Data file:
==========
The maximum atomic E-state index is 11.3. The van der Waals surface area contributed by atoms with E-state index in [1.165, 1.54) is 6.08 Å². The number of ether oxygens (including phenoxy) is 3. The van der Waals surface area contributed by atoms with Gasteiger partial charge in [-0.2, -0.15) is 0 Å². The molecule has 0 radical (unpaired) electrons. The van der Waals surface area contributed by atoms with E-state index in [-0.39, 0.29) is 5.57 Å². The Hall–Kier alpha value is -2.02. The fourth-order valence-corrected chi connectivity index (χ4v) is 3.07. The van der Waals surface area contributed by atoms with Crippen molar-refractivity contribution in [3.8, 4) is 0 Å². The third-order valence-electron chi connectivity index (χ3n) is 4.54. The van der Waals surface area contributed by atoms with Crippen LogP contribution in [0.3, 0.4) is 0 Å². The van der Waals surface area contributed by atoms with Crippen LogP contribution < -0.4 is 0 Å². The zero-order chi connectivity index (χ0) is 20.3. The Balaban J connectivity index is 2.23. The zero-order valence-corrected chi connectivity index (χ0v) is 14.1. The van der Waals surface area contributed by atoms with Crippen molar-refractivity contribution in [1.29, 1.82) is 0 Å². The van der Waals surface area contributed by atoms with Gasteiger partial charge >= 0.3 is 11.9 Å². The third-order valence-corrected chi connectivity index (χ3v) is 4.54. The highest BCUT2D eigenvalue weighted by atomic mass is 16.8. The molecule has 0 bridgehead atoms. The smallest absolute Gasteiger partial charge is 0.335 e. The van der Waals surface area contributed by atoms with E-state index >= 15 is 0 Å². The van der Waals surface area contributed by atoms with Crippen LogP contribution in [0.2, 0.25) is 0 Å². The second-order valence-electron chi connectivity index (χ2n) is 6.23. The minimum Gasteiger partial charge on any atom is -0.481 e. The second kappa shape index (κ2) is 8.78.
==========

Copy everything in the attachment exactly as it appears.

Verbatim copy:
The maximum atomic E-state index is 11.3. The van der Waals surface area contributed by atoms with E-state index in [1.165, 1.54) is 6.08 Å². The number of ether oxygens (including phenoxy) is 3. The van der Waals surface area contributed by atoms with Gasteiger partial charge in [-0.2, -0.15) is 0 Å². The molecule has 0 radical (unpaired) electrons. The van der Waals surface area contributed by atoms with E-state index in [-0.39, 0.29) is 5.57 Å². The Hall–Kier alpha value is -2.02. The fourth-order valence-corrected chi connectivity index (χ4v) is 3.07. The van der Waals surface area contributed by atoms with Crippen molar-refractivity contribution in [3.8, 4) is 0 Å². The third-order valence-electron chi connectivity index (χ3n) is 4.54. The van der Waals surface area contributed by atoms with Crippen LogP contribution in [0.3, 0.4) is 0 Å². The van der Waals surface area contributed by atoms with Crippen LogP contribution < -0.4 is 0 Å². The zero-order chi connectivity index (χ0) is 20.3. The Balaban J connectivity index is 2.23. The zero-order valence-corrected chi connectivity index (χ0v) is 14.1. The van der Waals surface area contributed by atoms with Crippen molar-refractivity contribution in [1.29, 1.82) is 0 Å². The van der Waals surface area contributed by atoms with Gasteiger partial charge >= 0.3 is 11.9 Å². The third-order valence-corrected chi connectivity index (χ3v) is 4.54. The highest BCUT2D eigenvalue weighted by atomic mass is 16.8. The molecule has 0 bridgehead atoms. The smallest absolute Gasteiger partial charge is 0.335 e. The van der Waals surface area contributed by atoms with E-state index >= 15 is 0 Å². The van der Waals surface area contributed by atoms with Crippen LogP contribution in [0.2, 0.25) is 0 Å². The second-order valence-electron chi connectivity index (χ2n) is 6.23. The minimum Gasteiger partial charge on any atom is -0.481 e. The second kappa shape index (κ2) is 8.78.